The Bank of Canada is expected to announce a 0.25% rate hike on Wednesday
Market prices and the consensus among economists pointed to a 25 basis point hike by the Bank of Canada on Wednesday.
The Bank of Canada is expected to raise its interest rate by 25 basis points on Wednesday according to market prices and economists. The hike would see their benchmark rate rise to 4.5% – its highest level since October 2007 – and on par with the Fed but above the RBNZ’s 4.25% rate.
A house with 25 basis points will be the slowest pace after the first house of the cycle in March 2022, after it has moved from 50 basis points, a house with 100 basis points and a house with 75 basis points along the way. The central bank also provides the minutes of the February 8 meeting, which is the first time in its history.
Currency markets suggest an 80% chance of a 25 basis point house, so 25 of 26 economists polled by Reuters (96%) are also pricing in the move. With a 25 basis point rise all but a given, it could take a surprise catch to stir up the will for traders. But then, looking at upcoming business and consumer sentiment surveys, we suggest our beneficiary is rapidly approaching the Bank of Canada’s terminal rate. Traders should therefore also be wary of a possible dovish rise, where the Bank of Canada could hint that they are nearing the end of their cut cycle. And that could mean further weakness for the Canadian dollar.
The Bank of Canada pays close attention to its quarterly business and consumer outlook surveys, and the general trend for both is high inflation concerns weighing on their outlook for the economy. So on that front, rate hikes are doing their job of cooling the economy by depressing demand.
However, with inflation remaining stubbornly high and the trimmed average and median CPI hovering near their multi-decade highs and nearly double the upper end of their 1-3% target range, this leaves the possibility of at least 1 or 2 other houses of 25 million.
Summary of the quarterly BOS (business survey)
- Business confidence continues to weaken.
- 29% of companies have a sales bank.
- Their business intentions to increase investment and hiring continued to decline.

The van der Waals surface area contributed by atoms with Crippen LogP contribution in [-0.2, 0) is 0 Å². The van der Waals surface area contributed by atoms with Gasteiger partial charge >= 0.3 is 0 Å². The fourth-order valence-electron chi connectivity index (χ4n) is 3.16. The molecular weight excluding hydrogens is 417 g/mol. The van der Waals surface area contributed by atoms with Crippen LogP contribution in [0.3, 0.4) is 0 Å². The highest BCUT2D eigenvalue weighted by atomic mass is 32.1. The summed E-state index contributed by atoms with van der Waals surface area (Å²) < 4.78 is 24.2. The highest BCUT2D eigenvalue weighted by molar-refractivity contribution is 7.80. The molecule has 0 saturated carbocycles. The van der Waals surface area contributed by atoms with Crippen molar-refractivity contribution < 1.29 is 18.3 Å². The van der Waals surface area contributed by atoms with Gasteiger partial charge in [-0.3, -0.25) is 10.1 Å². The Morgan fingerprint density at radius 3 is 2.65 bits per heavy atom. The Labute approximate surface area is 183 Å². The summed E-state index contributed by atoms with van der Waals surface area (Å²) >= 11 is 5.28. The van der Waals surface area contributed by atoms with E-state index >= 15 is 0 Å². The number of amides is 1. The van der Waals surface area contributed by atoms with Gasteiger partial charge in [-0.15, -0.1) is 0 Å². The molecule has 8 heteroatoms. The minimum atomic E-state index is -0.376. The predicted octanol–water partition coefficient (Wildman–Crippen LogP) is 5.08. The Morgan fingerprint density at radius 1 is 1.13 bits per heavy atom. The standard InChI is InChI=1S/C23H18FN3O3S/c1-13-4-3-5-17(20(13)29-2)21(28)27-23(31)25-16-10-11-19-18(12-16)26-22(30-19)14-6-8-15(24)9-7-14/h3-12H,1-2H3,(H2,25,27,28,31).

- Rising interest rates are weighing on business prospects.
- Labor cost expectations remain historically high but have fallen for a fifth consecutive month.
- Companies expect a slowdown in the growth of the prices of their inputs and outputs.
- Companies believe that inflation will remain high in judicial terms (0-2 years).
Summary of consumer expectations survey
- Consumers have reduced their purchases of a wide range of goods and services due to inflation and high interest rates.
- Real wages continued to fall and access to credit deteriorated.
- Most consumers expect a slight to moderate reduction in Canada over the next 12 months.
- Two-thirds of those who expect a regression do not think it will be severe.
- Inflation expectations one year ahead remain high at a high level, while actual inflation stabilizes.
GBP/CAD 4 hour chart
With the Bank of England making increasingly hawkish comments and the Bank of Canada likely nearing the end of their cut cycle, the pound has risen over the past two weeks. Yet, prices have also retreated over the past couple of days and we are waiting to see if the cross can hold above support around 1.6445, which includes previous highs, the monthly pivot point and the average. rolling 20-day EMA.
The 4-hour chart is showing a wick lower and a Doji has met the 20 bar EMA moving average, so perhaps prices are trying to bottom out. The bias remains bullish above 1.6400, so bulls could either look to enter around current levels (if confident a lower low is near) or wait to see if prices are turned down at the level. 1.6450 resistance – because look for evidence of a swing low.
It is not possible for the 200 week moving average EMA to lie near 1.6700 and be a likely resistance level. But for now, the bias is for a possible break above, depending on the strength of the uptrend on the overall chart.
By Matt Simpson, FOREX.com » Official Site
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